When my daughter was about 9-years-old, we bought her a fish tank and, to make it more interesting, we bought a fish. We didn't know that we had bought a "married" fish, but we found out when the fish had babies. Shortly after the widdle fishies were born, they began to disappear. One day we had 10 fish babies, the next day only 5 and then 2. (Swim, widdle fishies, swim if you can! … Damn!) We managed to save the last fish baby from the cannibal mommy.
This was an obvious teaching moment. It taught my daughter to be careful around her mother, especially before meals. I wish we had found the way to make this traumatic incident into a sign of hope instead of a harsh reality, but we didn’t know how.
Much too long after the fact, I have finally gained that insight, thanks to the news people. The AP is reporting that only 11,000 US jobs were lost in November, the lowest monthly figure since 2007 and they tell us that “this raised hopes for a sustained economic recovery.“ Clearly, what I should have told my daughter on the third day of Fish Horror was, “Look, Allie, the mommy fish ate fewer of her own precious babies today than the last two days. That means we’ll start seeing babies reappear tomorrow.”
A few years ago the murder rate in Cincinnati declined in one year compared to the previous year. In particular, the number of gang-related homicides dropped. The police interpreted that as a sign that their efforts to reduce crime were working. I took it as a sign that, after gang members kill each other, there are fewer gang members left to kill. When all the jobs are gone, we will finally see zero job losses in one month; but we won’t know it because all the reporters will be unemployed. But surely the total lack of jobs can lead only to prosperity, right?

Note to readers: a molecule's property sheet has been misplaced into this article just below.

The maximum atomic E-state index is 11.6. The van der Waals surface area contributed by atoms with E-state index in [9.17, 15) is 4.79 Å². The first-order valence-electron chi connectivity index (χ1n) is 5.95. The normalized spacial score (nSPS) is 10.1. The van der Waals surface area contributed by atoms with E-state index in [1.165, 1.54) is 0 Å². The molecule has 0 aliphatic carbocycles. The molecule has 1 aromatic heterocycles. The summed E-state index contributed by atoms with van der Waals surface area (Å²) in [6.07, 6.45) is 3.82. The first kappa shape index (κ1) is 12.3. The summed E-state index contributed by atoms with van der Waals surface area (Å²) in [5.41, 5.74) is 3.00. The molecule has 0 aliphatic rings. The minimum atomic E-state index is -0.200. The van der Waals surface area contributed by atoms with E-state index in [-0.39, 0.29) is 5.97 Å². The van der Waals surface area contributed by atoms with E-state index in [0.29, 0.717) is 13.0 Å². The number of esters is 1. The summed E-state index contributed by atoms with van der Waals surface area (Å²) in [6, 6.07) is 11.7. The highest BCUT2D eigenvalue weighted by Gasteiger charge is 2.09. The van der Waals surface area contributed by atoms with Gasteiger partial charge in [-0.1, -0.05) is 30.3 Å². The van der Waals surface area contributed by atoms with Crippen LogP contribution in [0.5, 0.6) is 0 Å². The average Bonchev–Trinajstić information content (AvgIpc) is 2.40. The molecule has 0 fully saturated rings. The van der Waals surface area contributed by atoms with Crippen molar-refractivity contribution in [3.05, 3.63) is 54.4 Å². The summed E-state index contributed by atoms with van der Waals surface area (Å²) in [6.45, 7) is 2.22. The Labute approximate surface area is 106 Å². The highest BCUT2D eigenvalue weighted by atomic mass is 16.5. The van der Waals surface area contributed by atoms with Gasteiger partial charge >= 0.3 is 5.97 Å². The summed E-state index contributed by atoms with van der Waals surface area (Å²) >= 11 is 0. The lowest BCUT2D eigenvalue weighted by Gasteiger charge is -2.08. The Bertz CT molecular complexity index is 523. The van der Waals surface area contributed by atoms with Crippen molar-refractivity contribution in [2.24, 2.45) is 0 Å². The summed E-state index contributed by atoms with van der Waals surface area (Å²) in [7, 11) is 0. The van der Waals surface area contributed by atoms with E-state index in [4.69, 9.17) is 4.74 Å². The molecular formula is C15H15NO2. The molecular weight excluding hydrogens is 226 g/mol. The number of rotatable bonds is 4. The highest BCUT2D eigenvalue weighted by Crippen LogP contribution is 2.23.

The slow decline in the rate of fish consumption in Allie’s tank did not predict new fish appearing. The only common factor in the eating and the birthing was that the Mother was involved. The economy giveth jobs and the economy taketh them away but one doth not predict the other.
The other strange element of the AP story is that 11,000 jobs were lost in November and yet the unemployment rate dropped. How can that be?
The unemployment rate they are using counts people who are looking for work and can’t find it. So it can drop in one of two ways: those people find work, or they stop looking. 11,000 job losses can’t mean people found work. So we have to conclude that more than 11,000 people stopped looking. (The number of people in the unemployment office went down, not the number of unemployed). They either decided rather than be “unemployed” they would be “retired” or “dead” or probably they took a job in the economy-which-is-not-officially-measured: drug dealing, prostitution, lottery ticket buying or reality show seeking.
People keep saying the economy is about to turn the corner. But which way are we turning? If you get mugged and robbed on the street, don’t let some reporter tell you that means prosperity is just around the corner. Be prepared to defend yourself when you reach the corner because, if you turn the wrong way, you might meet another mugger … or a hungry mommy fish.